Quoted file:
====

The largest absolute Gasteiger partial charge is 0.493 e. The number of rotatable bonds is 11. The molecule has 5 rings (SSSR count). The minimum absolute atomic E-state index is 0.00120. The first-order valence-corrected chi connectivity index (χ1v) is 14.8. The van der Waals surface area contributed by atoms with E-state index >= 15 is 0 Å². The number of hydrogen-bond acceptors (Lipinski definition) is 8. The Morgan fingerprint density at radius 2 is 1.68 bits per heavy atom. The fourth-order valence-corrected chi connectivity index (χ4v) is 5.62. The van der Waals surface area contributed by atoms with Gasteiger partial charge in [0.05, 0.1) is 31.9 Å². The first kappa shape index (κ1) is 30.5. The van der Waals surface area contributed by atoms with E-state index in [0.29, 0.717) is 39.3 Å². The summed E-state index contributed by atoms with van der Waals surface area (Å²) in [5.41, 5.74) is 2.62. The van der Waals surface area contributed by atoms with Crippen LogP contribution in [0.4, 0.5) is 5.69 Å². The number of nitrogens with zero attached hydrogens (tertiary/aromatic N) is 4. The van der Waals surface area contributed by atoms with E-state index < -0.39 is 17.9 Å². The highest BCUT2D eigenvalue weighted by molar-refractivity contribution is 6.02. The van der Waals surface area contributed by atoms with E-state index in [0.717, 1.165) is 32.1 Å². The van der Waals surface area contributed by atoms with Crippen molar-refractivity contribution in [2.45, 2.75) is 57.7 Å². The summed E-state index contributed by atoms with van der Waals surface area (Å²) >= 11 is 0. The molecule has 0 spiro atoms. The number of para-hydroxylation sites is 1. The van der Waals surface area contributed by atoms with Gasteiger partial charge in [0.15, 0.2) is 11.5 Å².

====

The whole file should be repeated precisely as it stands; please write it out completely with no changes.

The largest absolute Gasteiger partial charge is 0.493 e. The number of rotatable bonds is 11. The molecule has 5 rings (SSSR count). The minimum absolute atomic E-state index is 0.00120. The first-order valence-corrected chi connectivity index (χ1v) is 14.8. The van der Waals surface area contributed by atoms with E-state index >= 15 is 0 Å². The number of hydrogen-bond acceptors (Lipinski definition) is 8. The Morgan fingerprint density at radius 2 is 1.68 bits per heavy atom. The fourth-order valence-corrected chi connectivity index (χ4v) is 5.62. The van der Waals surface area contributed by atoms with Gasteiger partial charge in [0.05, 0.1) is 31.9 Å². The first kappa shape index (κ1) is 30.5. The van der Waals surface area contributed by atoms with E-state index in [0.29, 0.717) is 39.3 Å². The summed E-state index contributed by atoms with van der Waals surface area (Å²) in [5.41, 5.74) is 2.62. The van der Waals surface area contributed by atoms with Crippen LogP contribution in [0.4, 0.5) is 5.69 Å². The number of nitrogens with zero attached hydrogens (tertiary/aromatic N) is 4. The van der Waals surface area contributed by atoms with E-state index < -0.39 is 17.9 Å². The highest BCUT2D eigenvalue weighted by molar-refractivity contribution is 6.02. The van der Waals surface area contributed by atoms with E-state index in [0.717, 1.165) is 32.1 Å². The van der Waals surface area contributed by atoms with Crippen molar-refractivity contribution in [2.45, 2.75) is 57.7 Å². The summed E-state index contributed by atoms with van der Waals surface area (Å²) >= 11 is 0. The molecule has 0 spiro atoms. The number of para-hydroxylation sites is 1. The van der Waals surface area contributed by atoms with Gasteiger partial charge in [0.15, 0.2) is 11.5 Å².